The Addition of Platelet-Rich Plasma to Scaffolds Used for Cartilage Repair: A Review of Human and Animal Studies
Purpose. To review the available literature on studies focusing on platelet-rich plasma (PRP)-enhanced scaffolds for cartilage lesion repair in animals and to analyze the clinical outcomes of similar biologically augmented cartilage regeneration techniques in humans.
Methods. We conducted a literature search and subsequent review investigating the potential of PRP to enhance articular cartilage repair using scaffolds or bioengineered implants.
Results. Of the 14 animal model studies reviewed, 10 reported positive effects with PRP whereas only 2 showed negative overall effects. The remaining 2 studies reported no significant differences, or neutral results, with the use of PRP. With the addition of PRP, the gross appearance and histologic analysis of repair cartilage were improved or no difference was seen compared with control (11 of 12 studies that looked at this). Human studies of the knee or talar dome showed improvements in clinical assessment scores as soon as 6 months after surgery. There was great variability in the method of PRP preparation, choice of scaffold, and cell source between studies.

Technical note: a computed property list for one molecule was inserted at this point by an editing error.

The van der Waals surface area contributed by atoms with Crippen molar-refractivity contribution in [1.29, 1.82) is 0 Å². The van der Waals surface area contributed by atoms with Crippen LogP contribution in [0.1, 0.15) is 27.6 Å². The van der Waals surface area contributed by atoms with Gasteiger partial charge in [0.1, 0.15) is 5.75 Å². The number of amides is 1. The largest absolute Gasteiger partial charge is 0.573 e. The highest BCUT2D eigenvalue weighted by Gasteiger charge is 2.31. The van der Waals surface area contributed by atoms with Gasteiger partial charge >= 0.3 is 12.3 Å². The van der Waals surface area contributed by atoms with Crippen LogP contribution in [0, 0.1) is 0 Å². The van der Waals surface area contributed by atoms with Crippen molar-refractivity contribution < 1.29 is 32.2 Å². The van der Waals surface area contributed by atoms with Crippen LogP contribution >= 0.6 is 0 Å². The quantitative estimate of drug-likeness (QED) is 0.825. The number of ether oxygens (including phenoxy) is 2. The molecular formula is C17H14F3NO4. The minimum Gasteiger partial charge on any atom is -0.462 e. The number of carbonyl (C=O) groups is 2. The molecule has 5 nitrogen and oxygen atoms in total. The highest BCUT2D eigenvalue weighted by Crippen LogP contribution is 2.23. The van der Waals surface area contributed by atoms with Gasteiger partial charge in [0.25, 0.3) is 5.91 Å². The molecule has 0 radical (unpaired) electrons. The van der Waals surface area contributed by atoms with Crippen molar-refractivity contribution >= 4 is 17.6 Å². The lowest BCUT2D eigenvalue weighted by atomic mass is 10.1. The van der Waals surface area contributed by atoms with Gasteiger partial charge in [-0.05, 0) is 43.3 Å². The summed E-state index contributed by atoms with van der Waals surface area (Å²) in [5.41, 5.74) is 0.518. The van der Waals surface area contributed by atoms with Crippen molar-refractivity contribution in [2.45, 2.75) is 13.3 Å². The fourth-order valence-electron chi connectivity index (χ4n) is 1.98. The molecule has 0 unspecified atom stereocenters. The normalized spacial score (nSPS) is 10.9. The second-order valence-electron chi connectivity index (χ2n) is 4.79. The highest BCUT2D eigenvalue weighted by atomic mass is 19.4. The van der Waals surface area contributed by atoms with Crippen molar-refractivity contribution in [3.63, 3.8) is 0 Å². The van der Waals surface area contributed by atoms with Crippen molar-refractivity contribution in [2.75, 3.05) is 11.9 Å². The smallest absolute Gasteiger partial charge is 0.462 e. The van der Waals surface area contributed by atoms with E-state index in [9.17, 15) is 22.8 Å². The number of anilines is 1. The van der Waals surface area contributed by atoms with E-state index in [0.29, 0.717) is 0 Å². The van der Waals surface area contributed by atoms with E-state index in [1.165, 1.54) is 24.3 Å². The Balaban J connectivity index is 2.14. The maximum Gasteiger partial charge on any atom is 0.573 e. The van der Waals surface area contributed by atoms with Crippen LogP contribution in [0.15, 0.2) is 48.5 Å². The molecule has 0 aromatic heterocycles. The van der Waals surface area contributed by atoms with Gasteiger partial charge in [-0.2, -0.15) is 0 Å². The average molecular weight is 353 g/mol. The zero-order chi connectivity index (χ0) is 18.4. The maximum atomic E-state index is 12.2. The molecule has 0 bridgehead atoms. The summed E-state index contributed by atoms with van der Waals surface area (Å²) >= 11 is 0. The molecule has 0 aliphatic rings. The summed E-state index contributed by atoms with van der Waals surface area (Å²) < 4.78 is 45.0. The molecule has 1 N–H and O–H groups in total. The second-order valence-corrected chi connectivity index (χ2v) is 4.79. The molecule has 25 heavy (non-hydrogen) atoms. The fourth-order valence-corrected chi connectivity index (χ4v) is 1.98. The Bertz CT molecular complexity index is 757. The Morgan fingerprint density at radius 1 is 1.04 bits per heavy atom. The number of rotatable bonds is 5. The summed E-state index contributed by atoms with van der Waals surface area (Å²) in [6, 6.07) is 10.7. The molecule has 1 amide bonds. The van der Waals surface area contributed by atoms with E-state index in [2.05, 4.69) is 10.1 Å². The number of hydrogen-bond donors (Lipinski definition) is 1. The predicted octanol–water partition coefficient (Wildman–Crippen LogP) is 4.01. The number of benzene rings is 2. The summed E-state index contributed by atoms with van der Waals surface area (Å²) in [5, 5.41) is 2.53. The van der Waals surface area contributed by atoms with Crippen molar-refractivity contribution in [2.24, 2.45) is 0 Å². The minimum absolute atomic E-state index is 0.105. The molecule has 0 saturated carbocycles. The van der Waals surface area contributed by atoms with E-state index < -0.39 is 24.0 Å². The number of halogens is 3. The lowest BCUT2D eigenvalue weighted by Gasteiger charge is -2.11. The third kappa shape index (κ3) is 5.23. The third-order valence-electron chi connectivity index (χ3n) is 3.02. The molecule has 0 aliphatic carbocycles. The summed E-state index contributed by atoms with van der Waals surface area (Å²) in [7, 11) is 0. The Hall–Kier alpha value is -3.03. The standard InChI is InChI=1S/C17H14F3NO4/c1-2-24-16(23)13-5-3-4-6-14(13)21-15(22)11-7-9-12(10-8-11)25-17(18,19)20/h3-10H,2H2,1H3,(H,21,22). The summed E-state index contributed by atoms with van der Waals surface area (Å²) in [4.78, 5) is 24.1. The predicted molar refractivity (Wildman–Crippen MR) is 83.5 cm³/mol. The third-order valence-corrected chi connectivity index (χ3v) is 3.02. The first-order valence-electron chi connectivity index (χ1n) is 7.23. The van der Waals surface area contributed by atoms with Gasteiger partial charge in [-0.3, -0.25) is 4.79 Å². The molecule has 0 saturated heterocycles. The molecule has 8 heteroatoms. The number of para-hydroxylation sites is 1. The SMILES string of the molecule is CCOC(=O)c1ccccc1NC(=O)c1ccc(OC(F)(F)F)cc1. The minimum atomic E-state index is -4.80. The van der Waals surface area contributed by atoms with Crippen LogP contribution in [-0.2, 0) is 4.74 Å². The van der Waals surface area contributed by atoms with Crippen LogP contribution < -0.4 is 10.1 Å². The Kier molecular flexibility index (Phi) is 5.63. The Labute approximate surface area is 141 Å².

Conclusions. PRP-augmented scaffolds have been shown to be beneficial in the articular cartilage repair process in animals and humans based on macroscopic, histologic, and biochemical analysis and based on clinical outcome scores, respectively. Comparison between studies is difficult because there is great variability in PRP preparation and administration.
Level of Evidence. Level IV, systematic review of Level III and IV studies.